is, of course, with the human side that the problem
Regardless of such a problem, it can hardly be denied that imminency
was involved. This does not mean an any-moment unheralded coming was
the case. Some readers will feel that this presents no problem for they
believe that the any-moment pretribulation coming was revealed to and
through Paul. This however still presents a problem, for the historical
events before Paul and after Paul show that the Second Coming of Christ
was always on the horizon of fulfillment to those first century
believers and Paul was not excluded. Let the reader consider the
following facts to appreciate the problem. They make it very clear that
the any-moment unheralded coming theory is patently false.
1. Paul's commission. Acts 9:15,16. There was a career of service
before him. From what he wrote in 2 Thessalonians 2 he did not expect
an any-moment coming. His whole life was filled with events that
involved the future; some which were stamped with the imprimatur of the
Holy Spirit (Acts 20:29; 21:4, 11; 23:11).
2. Paul foretold an apostasy yet future (1 Timothy 4:1-3; 2
Timothy 3:1-14). Although it does seem from 2 Timothy 3:5 that
Paul conveyed the thought that the last days had already
3. Peter's predicted death (John 21:18, 19). Peter also warned of
religious corruption and apostasy after his death. All involve
time-consuming events that would conflicts with the any-moment idea.
4. Paul spoke of his approaching death (1 Timothy
5. There is the prophecy that Jerusalem would fall. Even the Scofield
notes have Luke 21:20-24 referring to this event in A.D.
The early Church was looking for the blessed hope in spite of the
precursors to its fulfillment. To John it was ever impending and he
went so far as to say, "it is the last hour." (1 John 2:18). We find no
real inconsistency in this fact. From his standpoint, it was definitely
the last hour. He had seen "the things" of Matthew 24:4-14 fulfilled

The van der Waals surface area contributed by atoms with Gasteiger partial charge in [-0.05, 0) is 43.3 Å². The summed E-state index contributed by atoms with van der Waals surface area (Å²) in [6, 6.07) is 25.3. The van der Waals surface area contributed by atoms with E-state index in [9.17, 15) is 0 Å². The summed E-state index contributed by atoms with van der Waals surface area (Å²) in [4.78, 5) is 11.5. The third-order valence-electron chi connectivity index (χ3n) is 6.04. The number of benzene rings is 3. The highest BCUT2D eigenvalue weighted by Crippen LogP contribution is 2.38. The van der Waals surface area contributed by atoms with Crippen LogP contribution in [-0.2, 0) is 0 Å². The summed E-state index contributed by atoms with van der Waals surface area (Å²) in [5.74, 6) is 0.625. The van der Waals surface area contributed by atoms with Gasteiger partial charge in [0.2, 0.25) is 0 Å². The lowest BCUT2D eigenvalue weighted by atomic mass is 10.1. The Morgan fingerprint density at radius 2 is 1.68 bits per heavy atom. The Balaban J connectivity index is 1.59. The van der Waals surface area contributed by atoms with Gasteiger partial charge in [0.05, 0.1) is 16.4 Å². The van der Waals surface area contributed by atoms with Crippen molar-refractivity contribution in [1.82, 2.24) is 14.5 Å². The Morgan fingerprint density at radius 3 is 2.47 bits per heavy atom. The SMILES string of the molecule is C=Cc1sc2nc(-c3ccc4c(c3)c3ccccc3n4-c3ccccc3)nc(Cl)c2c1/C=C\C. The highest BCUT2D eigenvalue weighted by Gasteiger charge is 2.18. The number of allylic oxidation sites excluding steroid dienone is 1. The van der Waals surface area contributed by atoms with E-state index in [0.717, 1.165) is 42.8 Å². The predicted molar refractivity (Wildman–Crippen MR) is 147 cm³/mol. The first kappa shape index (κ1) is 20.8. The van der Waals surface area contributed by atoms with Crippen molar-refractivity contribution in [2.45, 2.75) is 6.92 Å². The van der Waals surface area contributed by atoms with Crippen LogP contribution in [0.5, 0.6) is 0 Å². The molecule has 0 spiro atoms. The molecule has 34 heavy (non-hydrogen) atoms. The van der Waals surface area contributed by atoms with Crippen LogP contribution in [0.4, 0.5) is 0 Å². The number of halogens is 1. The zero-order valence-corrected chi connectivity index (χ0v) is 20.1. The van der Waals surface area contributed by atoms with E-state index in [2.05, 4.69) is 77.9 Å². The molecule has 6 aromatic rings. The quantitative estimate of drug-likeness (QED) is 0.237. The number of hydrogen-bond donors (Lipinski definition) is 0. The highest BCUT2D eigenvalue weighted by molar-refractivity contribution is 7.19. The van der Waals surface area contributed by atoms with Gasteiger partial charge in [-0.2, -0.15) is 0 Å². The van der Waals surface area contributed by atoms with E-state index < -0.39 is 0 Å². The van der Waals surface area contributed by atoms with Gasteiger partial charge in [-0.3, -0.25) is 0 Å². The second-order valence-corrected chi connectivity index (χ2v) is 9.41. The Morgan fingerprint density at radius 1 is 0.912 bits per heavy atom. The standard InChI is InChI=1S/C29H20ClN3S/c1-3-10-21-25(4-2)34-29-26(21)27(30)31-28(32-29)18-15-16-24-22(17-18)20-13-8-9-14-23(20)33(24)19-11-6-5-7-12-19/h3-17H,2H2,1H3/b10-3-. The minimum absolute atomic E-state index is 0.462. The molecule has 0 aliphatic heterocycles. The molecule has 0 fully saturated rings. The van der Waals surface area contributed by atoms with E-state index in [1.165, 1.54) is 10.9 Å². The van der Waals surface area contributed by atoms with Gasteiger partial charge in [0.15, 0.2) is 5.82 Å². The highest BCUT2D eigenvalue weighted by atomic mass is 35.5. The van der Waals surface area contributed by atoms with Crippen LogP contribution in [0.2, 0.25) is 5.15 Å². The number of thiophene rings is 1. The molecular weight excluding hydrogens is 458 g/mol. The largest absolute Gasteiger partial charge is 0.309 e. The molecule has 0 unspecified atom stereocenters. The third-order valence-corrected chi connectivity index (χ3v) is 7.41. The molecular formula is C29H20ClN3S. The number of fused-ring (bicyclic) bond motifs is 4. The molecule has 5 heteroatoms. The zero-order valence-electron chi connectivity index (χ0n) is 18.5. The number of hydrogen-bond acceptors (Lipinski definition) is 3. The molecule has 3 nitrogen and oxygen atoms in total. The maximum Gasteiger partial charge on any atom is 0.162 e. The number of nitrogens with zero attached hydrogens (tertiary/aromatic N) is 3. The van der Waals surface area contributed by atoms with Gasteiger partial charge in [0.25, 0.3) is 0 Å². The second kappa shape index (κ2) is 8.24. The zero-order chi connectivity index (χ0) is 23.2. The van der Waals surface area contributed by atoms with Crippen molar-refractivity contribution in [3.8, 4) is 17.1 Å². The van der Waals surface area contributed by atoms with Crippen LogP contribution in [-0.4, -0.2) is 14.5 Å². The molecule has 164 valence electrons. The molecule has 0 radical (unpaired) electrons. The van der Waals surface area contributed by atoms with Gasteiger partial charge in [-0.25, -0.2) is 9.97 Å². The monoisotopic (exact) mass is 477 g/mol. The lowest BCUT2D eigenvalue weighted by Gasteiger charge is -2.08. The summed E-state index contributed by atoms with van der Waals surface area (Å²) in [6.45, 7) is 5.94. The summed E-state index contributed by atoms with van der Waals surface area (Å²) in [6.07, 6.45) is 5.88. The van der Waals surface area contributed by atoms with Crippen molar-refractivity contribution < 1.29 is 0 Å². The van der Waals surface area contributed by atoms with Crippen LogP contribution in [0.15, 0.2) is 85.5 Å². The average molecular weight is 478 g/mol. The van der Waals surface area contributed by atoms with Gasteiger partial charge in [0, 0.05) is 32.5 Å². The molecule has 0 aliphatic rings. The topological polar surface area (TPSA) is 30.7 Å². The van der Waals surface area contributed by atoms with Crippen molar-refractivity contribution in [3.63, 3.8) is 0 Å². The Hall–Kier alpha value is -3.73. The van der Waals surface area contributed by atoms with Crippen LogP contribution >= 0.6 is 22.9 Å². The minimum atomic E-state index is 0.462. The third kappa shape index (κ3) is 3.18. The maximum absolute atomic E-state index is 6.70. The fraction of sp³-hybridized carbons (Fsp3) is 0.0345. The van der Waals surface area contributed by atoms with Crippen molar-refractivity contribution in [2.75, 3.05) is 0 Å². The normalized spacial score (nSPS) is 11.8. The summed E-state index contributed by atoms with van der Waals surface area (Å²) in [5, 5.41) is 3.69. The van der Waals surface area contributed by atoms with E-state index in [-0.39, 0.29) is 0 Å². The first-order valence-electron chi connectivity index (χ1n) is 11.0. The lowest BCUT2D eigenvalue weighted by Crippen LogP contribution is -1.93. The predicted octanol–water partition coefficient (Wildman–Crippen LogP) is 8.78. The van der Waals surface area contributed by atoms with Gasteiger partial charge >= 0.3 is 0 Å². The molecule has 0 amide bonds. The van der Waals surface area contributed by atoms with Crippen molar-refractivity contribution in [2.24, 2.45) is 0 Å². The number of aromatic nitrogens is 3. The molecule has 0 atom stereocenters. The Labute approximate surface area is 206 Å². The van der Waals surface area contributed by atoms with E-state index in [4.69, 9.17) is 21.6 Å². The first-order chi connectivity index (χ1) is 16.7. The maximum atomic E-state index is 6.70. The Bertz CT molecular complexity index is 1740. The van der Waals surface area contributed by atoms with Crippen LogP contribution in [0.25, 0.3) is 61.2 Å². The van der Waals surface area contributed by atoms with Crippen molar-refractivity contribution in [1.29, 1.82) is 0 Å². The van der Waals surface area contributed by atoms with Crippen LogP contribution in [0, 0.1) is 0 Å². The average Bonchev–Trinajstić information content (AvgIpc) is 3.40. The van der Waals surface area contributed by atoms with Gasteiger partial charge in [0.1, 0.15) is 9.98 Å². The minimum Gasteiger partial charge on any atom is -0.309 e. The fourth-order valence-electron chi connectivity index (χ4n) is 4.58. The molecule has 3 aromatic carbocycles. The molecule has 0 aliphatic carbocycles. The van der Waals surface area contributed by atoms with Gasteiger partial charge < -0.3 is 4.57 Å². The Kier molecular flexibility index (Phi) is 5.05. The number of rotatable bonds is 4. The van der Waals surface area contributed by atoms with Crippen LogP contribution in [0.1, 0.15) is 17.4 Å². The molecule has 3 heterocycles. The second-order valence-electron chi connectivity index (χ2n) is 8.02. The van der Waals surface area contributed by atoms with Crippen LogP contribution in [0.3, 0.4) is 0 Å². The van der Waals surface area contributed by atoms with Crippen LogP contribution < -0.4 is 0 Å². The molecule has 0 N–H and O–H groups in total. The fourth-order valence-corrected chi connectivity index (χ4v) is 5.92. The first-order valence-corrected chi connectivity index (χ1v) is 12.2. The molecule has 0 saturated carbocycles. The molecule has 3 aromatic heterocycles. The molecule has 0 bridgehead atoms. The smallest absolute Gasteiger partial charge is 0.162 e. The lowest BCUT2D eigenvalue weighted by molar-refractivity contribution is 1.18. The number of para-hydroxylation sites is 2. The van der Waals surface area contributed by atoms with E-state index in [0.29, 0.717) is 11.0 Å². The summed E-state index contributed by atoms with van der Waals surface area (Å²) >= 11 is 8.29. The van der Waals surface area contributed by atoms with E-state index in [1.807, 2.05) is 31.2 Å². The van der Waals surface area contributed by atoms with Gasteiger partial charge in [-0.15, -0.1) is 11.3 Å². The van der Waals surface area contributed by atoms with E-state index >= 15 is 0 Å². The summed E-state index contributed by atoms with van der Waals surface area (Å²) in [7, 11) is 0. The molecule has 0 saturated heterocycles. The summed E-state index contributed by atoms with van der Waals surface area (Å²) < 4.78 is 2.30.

therefore he really believed that the coming of Christ was nigh (Matt.
24:32-34). When we look forward to an event the longing is not
necessarily depreciated by the knowledge that certain things must
happen prior to its realization.
In like manner the Apostles knew that certain events would precede the
coming of the Lord, but this in no way diminished their longing for its
realization. To them it was a present hope that could come to
pass within the scope of their lifetime; therefore it was a hope for
which they longed and which in its practical bearing was an incentive
for holy living.
In conclusion, may I be permitted to say again, as no doubt many others
have said in ages gone by, that we personally feel that there is every
reason to expect the return of Christ within our lifetime. History
seems to be rushing headlong towards some impending crisis and the
international scene, especially in relation to Israel, would indicate
that the scene is being set for the consummation of the age. Maybe
sooner than any of us dare imagine we shall take part in the triumphant
Parousia of the King of Kings and Lord of Lords Who is none other than
our blessed Saviour, the Lord Jesus Christ.
"MARANATHA - EVEN SO COME LORD JESUS"